It has remained the fact that cannabinoids decrease opioid withdrawal symptoms experienced in animals for several years. Recently, opioid addiction and recovery experts released a report that matched well with these findings. From this report, marijuana minimizes opioid withdrawal symptoms and opioid cravings.

Anxiety or negative mood falls under the category of the most significant activators for drug relapse.  Besides this, cannabis remains to be the euphoria producer and optimistic mood promoters.

Therefore, cannabis can translate into fewer relapse triggers and fewer heightened anxiety days. Even cannabidiol can put a stop to anxiety that causes relapse.

As per the opioid therapy hallmark, one must increase the opioid dosage for a specific time to work as required. The brain and the human body become tolerant to opioids quickly, forcing each patient to increase opioid consumption to keep enjoying the pain-relieving service.

Increased opioid consumption and tolerance driven by opioids contribute a lot to opioid abuse.

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Opioids provide powerful pain relief that doesnt have an alternative. However, cannabis can enhance this pain relief when used hand-in-hand with opioids. When patients use cannabis, it means they will need less opioid consumption to relieve pain.

Research shows that patients can minimize the daily opioid dose by half if they decide to use cannabis supplements.

Besides this, research shows that marijuana can put a stop to opioid tolerance development. If you use marijuana before opioid exposure, you can eliminate opioid overdose and opioid abuse risk.

Cannabis provides first-line chronic pain treatment due to its ability to prevent opioid tolerance development and relieve pain when used with opioids. One should mostly use cannabis as an initial treatment option and dont consider it an alternative.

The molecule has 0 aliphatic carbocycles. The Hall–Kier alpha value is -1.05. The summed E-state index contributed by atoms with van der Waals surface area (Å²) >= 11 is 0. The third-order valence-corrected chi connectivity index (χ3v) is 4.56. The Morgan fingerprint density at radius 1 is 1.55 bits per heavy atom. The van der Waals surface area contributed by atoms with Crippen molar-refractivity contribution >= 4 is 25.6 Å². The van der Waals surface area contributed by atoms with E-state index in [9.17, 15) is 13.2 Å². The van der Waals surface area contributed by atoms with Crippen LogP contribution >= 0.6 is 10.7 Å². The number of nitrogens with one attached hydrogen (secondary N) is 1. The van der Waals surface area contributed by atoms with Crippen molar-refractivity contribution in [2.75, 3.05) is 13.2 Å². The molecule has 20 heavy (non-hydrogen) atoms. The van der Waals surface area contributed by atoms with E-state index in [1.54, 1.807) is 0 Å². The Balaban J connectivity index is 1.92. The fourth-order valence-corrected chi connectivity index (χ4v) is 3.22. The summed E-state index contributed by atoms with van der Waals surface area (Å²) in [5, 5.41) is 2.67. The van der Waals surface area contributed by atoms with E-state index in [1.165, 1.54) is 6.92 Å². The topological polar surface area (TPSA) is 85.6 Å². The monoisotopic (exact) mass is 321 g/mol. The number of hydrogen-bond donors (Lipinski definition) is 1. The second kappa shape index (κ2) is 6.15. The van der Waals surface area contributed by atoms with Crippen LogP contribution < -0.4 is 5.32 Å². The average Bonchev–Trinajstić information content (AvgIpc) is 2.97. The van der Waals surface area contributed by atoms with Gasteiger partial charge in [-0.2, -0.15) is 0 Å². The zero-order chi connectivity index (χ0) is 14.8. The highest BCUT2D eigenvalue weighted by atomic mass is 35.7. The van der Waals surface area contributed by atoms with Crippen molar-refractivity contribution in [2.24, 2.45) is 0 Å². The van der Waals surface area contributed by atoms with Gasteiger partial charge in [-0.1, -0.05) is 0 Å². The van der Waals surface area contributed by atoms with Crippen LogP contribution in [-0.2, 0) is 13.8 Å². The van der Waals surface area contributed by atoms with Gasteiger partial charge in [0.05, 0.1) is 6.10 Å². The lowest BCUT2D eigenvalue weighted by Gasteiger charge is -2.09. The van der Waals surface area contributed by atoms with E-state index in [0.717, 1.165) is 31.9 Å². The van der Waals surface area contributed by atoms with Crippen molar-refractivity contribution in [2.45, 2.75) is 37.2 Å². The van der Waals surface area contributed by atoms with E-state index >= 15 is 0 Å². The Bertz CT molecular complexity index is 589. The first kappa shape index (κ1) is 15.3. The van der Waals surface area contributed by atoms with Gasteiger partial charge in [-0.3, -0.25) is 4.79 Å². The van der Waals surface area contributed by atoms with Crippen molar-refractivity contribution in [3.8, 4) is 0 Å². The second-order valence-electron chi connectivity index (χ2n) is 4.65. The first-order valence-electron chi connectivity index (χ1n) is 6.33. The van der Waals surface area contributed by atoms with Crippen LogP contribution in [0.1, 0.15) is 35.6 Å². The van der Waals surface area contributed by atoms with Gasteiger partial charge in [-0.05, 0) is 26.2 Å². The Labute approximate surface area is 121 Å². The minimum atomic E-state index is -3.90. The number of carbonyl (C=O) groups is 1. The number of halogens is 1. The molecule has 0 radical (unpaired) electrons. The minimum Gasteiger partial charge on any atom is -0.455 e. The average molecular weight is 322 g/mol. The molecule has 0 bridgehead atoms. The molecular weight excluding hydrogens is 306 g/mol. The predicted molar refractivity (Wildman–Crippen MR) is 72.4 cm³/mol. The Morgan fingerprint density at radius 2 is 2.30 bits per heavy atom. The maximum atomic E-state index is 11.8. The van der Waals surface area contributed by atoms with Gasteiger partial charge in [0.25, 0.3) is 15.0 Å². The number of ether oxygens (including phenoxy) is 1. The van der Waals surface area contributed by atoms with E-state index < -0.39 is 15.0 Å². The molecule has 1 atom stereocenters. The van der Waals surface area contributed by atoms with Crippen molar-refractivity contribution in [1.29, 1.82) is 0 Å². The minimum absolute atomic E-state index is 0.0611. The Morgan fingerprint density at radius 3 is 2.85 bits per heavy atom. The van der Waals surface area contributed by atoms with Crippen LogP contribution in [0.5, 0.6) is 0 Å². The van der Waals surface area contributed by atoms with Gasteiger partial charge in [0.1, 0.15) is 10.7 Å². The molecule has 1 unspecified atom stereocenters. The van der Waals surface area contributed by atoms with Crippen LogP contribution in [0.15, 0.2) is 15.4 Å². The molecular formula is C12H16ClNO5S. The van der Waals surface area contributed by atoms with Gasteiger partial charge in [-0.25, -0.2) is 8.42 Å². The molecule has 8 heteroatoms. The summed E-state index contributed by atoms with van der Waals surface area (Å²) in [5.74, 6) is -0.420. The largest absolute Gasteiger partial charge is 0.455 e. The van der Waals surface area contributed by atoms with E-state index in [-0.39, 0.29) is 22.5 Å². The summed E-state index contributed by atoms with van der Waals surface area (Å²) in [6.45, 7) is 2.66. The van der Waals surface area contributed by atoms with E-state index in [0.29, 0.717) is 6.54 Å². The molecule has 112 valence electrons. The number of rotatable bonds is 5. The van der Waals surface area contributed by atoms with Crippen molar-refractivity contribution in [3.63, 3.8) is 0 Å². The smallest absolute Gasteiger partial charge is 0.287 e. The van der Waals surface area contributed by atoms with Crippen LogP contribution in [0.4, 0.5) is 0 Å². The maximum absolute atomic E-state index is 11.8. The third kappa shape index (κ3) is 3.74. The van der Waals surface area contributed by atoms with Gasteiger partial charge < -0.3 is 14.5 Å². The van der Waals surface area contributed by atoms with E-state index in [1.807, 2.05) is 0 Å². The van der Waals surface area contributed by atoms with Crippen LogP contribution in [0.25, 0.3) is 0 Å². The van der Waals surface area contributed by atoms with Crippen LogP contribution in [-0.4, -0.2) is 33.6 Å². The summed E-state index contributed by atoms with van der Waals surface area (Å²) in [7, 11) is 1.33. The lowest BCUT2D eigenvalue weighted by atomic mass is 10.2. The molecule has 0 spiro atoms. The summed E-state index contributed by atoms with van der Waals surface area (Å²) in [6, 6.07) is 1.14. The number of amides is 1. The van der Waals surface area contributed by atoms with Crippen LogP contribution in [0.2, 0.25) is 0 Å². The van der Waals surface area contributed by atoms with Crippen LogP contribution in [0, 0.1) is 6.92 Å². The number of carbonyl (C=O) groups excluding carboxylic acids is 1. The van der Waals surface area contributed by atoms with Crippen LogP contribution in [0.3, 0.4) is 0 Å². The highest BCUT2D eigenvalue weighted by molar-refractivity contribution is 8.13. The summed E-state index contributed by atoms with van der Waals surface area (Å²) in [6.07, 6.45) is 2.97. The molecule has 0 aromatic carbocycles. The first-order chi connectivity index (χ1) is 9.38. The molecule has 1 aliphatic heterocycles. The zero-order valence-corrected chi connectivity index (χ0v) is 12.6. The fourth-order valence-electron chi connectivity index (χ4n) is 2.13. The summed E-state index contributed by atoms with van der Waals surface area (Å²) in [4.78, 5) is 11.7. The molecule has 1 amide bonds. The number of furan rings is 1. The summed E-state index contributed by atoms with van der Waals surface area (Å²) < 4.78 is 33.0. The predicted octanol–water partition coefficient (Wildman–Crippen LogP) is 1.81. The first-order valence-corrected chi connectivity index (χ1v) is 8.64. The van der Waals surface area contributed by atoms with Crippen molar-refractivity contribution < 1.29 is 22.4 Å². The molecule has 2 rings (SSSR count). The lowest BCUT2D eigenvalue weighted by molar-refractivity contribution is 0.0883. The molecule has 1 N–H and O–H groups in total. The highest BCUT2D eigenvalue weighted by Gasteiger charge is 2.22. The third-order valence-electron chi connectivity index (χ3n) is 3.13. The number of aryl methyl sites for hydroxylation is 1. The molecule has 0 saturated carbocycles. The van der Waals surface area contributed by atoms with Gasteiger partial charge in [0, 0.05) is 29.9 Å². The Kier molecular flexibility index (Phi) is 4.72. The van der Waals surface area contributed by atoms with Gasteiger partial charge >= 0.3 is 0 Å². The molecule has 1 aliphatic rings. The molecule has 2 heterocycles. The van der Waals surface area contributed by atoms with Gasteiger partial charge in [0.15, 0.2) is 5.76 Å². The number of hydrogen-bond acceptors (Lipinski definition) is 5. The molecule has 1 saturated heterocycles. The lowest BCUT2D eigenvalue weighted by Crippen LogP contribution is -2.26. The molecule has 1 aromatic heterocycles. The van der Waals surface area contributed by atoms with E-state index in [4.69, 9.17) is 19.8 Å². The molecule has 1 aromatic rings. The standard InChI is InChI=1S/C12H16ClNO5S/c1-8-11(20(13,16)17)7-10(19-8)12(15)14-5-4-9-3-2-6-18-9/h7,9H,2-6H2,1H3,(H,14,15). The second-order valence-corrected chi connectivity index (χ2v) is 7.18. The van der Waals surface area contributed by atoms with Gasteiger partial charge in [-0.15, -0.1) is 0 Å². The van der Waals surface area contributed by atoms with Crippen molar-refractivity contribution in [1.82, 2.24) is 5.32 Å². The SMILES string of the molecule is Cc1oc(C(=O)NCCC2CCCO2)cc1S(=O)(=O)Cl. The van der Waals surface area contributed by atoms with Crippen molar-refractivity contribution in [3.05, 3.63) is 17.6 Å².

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active ingredients

What Is the Role of an API in Pharmaceutical Medicine?

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Everything these days is an acronym, and sometimes the world of acronyms gets confusing. In fact, sometimes the very same letters, are used for more than one acronym, and it requires knowing what you’re dealing with, to know the meaning. One of the terms that shows up a lot is API, which relates to pharmaceutical medicine, (as well as computing).

What is an API in pharmaceutical medicine?

The first time I heard this term, I immediately thought of the computing definition: ‘application programming interface.’ It gets used a lot in the world of tech, and it was the main place I’d heard it. Until it came up in a more medical way. The letters API have a totally different definition when speaking of pharmaceutical medicine.

An API in pharmaceutical medicine, translates to ‘active pharmaceutical ingredient.’ Which, of course, is a wildly different concept from its computing counterpart. What does this actually mean? An active pharmaceutical ingredient is “the biologically active component of a drug product (tablet, capsule, cream, injectable) that produces the intended effects.” These can be ingredients in drugs for a number of ailments, including the treatment of issues: “pertaining to oncology, cardiology, CNS and neurology, orthopaedic, pulmonology, gastroenterology, nephrology, ophthalmology, and endocrinology.”

So, basically, they’re just ingredients. Or, rather, active ingredients. Think about when you read the label to a medication, and it lists both active and inactive ingredients. Sometimes you might wonder about the difference. Inactive ingredients are often related to keeping a tablet held together, or making sure a drug doesn’t spoil. Sometimes they’re for coloring, or consistency, or texture. But they’re not for therapeutic use.


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The active components are the ingredients that do whatever it is that the drug is supposed to do. And much like baking in a kitchen, both active and inactive ingredients are required. If you’re baking a chocolate cake, perhaps the chocolate could be seen as the active ingredient, along with eggs and flower. But you also need baking soda to make things rise. This might not add to the flavor of the cake, but its still important.

However, you might spend more time, making sure you have the right chocolate. Should you use super sweet chocolate chips, bitter chocolate, chocolate powder? This chocolate is equivalent to an API in pharmaceutical medicine…albeit an admittedly strange analogy.

APIs allow for medications to be made in specific strengths, and in desired concentrations. They also require being made in conjunction with good manufacturing practices, and up to codes, as they relate to pharmaceutical medicine, which is very, very precise.